One of the most interesting things I discovered about Koudelka while researching him is the fact that his first real interaction with subjects started when he photographed for a theater magazine. He worked in the theater photographing the performers– which allowed him to refine his technique, composition, and stark contrasty style. Not only that, but it gave him the financial independence to pursue his interest in photography.

So what was Koudelka like when he was photographing the actors on stage? Well according to Otomar Krejca (the famous Czech theater director), he was a master of capturing the action of the actors without disturbing them. Not only that, but he was very focused when photographing:

“He gave us an unusual show: he was an enlightened walk-on player, causing no trouble at the rehearsal, sliding easily among the actors—or rather their characters. But he was not performing. Totally absorbed by the drama, he moved in a way that did not disturb the choreography of the characters, whether he came in close to catch a detail or stepped back for a group view. He was very focused on his work.”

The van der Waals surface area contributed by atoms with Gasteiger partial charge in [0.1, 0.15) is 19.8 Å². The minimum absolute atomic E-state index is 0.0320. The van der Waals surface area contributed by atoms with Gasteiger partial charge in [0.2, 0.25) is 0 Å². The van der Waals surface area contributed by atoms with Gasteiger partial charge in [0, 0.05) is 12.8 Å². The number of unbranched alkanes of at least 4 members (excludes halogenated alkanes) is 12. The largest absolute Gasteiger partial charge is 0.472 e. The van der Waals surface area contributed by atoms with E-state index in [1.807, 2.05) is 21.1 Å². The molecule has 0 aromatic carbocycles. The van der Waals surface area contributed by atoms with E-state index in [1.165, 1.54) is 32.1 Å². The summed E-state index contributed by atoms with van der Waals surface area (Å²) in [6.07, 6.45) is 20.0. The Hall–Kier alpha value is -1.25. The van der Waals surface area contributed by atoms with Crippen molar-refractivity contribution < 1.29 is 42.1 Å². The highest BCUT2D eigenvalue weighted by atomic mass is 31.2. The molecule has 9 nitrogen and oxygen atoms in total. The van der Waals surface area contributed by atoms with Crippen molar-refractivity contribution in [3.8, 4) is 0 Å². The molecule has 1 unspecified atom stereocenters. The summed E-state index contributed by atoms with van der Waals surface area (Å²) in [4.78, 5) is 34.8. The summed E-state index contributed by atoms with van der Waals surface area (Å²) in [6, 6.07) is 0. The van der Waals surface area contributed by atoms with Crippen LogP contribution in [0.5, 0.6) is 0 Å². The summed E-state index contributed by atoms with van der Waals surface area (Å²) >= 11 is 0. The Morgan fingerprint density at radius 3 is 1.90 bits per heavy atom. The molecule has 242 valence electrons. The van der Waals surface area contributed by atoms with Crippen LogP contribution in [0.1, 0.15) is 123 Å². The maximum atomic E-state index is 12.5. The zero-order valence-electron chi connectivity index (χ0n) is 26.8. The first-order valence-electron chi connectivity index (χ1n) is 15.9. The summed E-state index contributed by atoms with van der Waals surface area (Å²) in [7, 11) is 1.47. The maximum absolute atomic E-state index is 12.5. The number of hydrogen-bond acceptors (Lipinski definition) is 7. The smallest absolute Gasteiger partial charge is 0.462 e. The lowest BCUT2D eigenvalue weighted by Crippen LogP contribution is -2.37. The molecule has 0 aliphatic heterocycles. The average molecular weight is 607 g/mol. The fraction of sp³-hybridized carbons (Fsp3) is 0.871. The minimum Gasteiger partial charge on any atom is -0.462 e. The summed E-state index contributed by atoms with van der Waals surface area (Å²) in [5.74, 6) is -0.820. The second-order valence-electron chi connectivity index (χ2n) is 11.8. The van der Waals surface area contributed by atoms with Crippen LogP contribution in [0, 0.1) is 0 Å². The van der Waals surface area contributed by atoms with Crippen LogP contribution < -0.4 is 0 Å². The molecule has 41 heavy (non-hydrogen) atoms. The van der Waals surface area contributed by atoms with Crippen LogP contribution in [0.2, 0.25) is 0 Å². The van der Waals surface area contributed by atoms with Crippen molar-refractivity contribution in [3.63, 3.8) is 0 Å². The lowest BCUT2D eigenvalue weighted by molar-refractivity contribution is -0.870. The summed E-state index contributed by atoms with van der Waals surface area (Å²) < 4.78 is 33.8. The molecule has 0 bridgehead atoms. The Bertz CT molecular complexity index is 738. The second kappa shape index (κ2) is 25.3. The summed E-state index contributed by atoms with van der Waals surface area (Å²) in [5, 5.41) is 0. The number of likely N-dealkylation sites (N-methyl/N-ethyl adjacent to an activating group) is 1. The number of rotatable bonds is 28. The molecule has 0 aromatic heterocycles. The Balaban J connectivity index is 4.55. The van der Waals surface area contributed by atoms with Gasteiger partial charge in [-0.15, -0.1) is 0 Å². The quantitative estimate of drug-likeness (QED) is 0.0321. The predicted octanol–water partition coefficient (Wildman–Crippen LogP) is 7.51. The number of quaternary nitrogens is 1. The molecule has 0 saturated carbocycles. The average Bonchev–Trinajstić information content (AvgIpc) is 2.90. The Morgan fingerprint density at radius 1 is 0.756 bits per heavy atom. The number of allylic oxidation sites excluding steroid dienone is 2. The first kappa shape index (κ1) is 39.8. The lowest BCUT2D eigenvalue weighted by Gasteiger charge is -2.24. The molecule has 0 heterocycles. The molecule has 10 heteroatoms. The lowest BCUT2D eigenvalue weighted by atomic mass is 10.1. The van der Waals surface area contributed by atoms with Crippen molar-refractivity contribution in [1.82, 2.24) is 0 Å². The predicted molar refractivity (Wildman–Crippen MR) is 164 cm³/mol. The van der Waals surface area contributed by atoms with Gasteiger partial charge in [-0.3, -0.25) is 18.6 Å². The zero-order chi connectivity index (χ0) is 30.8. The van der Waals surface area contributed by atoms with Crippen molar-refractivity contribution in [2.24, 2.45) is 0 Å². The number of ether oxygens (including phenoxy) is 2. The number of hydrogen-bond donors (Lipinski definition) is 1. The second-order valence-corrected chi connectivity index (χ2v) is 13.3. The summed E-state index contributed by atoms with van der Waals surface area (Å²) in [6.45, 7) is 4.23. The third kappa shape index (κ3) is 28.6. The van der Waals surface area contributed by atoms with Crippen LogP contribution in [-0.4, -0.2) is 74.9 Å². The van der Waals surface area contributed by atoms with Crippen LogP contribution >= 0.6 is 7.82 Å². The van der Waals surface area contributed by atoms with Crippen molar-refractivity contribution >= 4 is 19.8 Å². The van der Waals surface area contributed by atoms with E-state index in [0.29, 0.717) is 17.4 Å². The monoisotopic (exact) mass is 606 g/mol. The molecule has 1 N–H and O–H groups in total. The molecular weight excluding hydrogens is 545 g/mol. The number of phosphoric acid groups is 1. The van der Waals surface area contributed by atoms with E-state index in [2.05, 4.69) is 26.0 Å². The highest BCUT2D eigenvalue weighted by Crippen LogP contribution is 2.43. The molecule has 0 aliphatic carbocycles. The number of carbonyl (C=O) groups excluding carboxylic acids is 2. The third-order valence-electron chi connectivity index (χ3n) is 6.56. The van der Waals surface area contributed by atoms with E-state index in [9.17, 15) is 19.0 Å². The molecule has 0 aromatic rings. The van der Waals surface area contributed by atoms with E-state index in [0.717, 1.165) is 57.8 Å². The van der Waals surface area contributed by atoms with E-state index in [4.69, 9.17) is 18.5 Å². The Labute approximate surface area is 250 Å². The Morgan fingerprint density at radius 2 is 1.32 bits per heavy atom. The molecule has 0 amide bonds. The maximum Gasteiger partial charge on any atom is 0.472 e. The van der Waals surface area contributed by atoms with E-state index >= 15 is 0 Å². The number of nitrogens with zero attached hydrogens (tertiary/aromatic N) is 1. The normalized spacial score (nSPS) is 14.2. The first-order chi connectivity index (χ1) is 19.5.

What then surprised Krejca was when he first saw Koudelka’s images of the actors. He realized that Koudelka didn’t just capture the costumers of the actors, but their soul and emotions:

“We recognized the actors, but their faces were not their own; these were not banal mortuary masks of their living counterparts, but the real life of the characters they represented. These were the distinguishing moments, the supreme instants, which he had captured live, which he had seized during the play, a sensitive to the movement of the interior lives of the characters onstage, in those performance shots Josef found and caught the emotional knots – each actors most fully charged moments—when the traits of their characters, shaped by an organic emotion, took on the rosy hue of human flesh.”